Thursday, November 22, 2018

A Fine Pavement: Coming in 2019

We're now in post-production, and delighted to be working with Spanish composer Paco Periago on the score for the film. GiroStudio is doing the color correction and sound mixing.

Below are some stills from the shoot.

Douglas G. Griffin and Andrew Winson

Matthew Zahnzinger and Douglas G. Griffin

Ed Peed and Douglas G. Griffin

Douglas G. Griffin and Sheriden Thomas

Douglas G. Griffin and Ed Peed

Allison Choat and Kira Patterson

Sunday, February 18, 2018

The Rhythm of Underground Fugue

More than halfway into Margot Singer's engrossing novel Underground Fugue, her main character Esther, a middle aged American woman who has returned to London to look after her dying mother, recalls the circumstances surrounding a one night stand she had before she was married.
Just once, she'd hooked up with a stranger. Reckless, yes. She was a few years out of college, on the shuttle, flying back from Boston to LaGuardia on the last flight of the night. Boarding, she'd caught his eye as he passed her going down the aisle. He was very good looking, with thick hair and gray eyes and finely cut features--pretty, almost, as a girl. She felt his good looks like a punch, a shock of raw desire. He took a seat a couple of rows behind her. She swiveled around, pretending to look for someone else, caught his eye, turned back. After a little while, she turned around again.

Singer's book is full of these disarmingly common but evocative scenes, each always eliciting a pang for the reader, precisely because they're so familiar even when they veer off into uncharted territory.

Her novel explores the four lives of London neighbors leading up to the terrorist bombings of July 7th, 2005.

That's the tag line.

In its beautiful depth, however, the novel is actually an immersion into the web of the inner lives of each character: Esther, her dying mother Lonia, her next door neighbor Javad, an Iranian born clinician getting over his own failed marriage, and finally his college age son Amir who likes to disappear in the late evenings to explore the ripening holes in London's sprawling infrastructure with his friends.

And it is Amir who will draw them all together in the maelstrom of events surrounding the suicide bombings.

I don't think I'm giving anything away by reporting that Amir is not involved in the bombings. He becomes a suspect, and is arrested by the authorities because of his nocturnal archeological activities--but the circumstance allows Singer to explore the suspiciousness that haunts even our closest neighbors in these days of seemingly endless wars and refugees.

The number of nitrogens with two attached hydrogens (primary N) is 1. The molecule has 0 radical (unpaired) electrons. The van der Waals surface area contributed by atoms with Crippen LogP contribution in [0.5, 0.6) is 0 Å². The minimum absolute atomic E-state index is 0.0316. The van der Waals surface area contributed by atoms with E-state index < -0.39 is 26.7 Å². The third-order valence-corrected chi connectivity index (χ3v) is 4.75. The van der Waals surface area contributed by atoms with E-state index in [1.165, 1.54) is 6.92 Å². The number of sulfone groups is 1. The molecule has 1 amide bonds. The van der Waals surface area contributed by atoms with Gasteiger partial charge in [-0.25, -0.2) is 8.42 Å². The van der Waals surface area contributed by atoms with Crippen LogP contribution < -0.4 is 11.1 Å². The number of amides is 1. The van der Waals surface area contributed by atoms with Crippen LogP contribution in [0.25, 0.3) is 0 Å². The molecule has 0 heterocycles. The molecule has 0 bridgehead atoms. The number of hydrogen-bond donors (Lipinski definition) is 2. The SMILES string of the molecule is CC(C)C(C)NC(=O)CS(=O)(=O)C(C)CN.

And in spite of the closeness to our current events, as the dream life of the dying Lonia illustrates, her own childhood was marked by the events of the world at war then. And the shadows surround her, even in the present day:

Margot Singer (photo by Lee Martin)
Her husband, Isaac, had been lucky--a swift blow to the heart and that was it. Well, at least she has survived. She has raised their daughter, lived out her life. She had done her best. Now it is time. 

"I am ready," she says to Isaac, wherever he is. Lately she has felt that he is closer. She often senses the shadowy presence of other people here in the room with her, fleeting as bats at night. She knows it is some sort of hallucination--a sign that her mind is going, in all likelihood--but to her surprise it doesn't frighten her. Rather it gives her a kind of comfort to think that Isaac is here with her now. Sometimes her brother Hugo and her father are there as well. The lost, returned at last.


To me, Singer's style is reminiscent of William Trevor in at least two of his greatest novels, Silence in the Garden, and the more ominous Felicia's Journey.

It's a style to get pleasingly lost in. Singer's is a book to get pleasingly lost in. And I recommend you do.



Tuesday, January 23, 2018

The Body and Society




Death was a catastrophe that no contemplation of the universe could soften. And, in explaining death as the punishment of Adam, Augustine gave the Christian laity of his time an explanation of death that was at least as melodramatic as death itself was shocking. Yet, in so doing, he caused the cosmos (that majestic and consoling source of high vision to so many ancient people of all religions) to fade for many centuries. Historians of the Early Christian church in all its regions must reckon that the eclipse of the cosmos (though never complete in Latin Christianity) may have been a heavy price to pay for the emergence of the distinctive features of ‘the Christian West’. Anyone who turns from the writings of Augustine and Gregory the Great to the majestic cosmic backdrop still implied in the writings of John Climacus, Maximus the Confessor, and the later Hesychasts senses immediately that the Western version of Christianity is strangely flat, focused, with little relief, on the greatness and misery of the human condition alone.


~Peter Brown, The Body and Society: Men, Women, & Sexual Renunciation in Early Christianity

Thursday, January 04, 2018

Quotes of Note


“It is very likely that within fifty years when all the trivial, verbose disputes about the meaning of Teilhard’s ‘unfortunate’ vocabulary will have died away or have taken a secondary place, Teilhard will appear like John of the Cross and St. Teresa of Avila, as the spiritual genius of the twentieth century.” 
- Archbishop Fulton J. Sheen, in his 1967 book FOOTPRINTS IN A DARKENED FOREST

Monday, January 01, 2018

Whither the Extended Synthesis?

I missed this confab at Oxford back in July of this past year, but this brief conversation between Fraser Watts, Michael Ruse and others is one I want to come back to, either here or at my Forbes blog.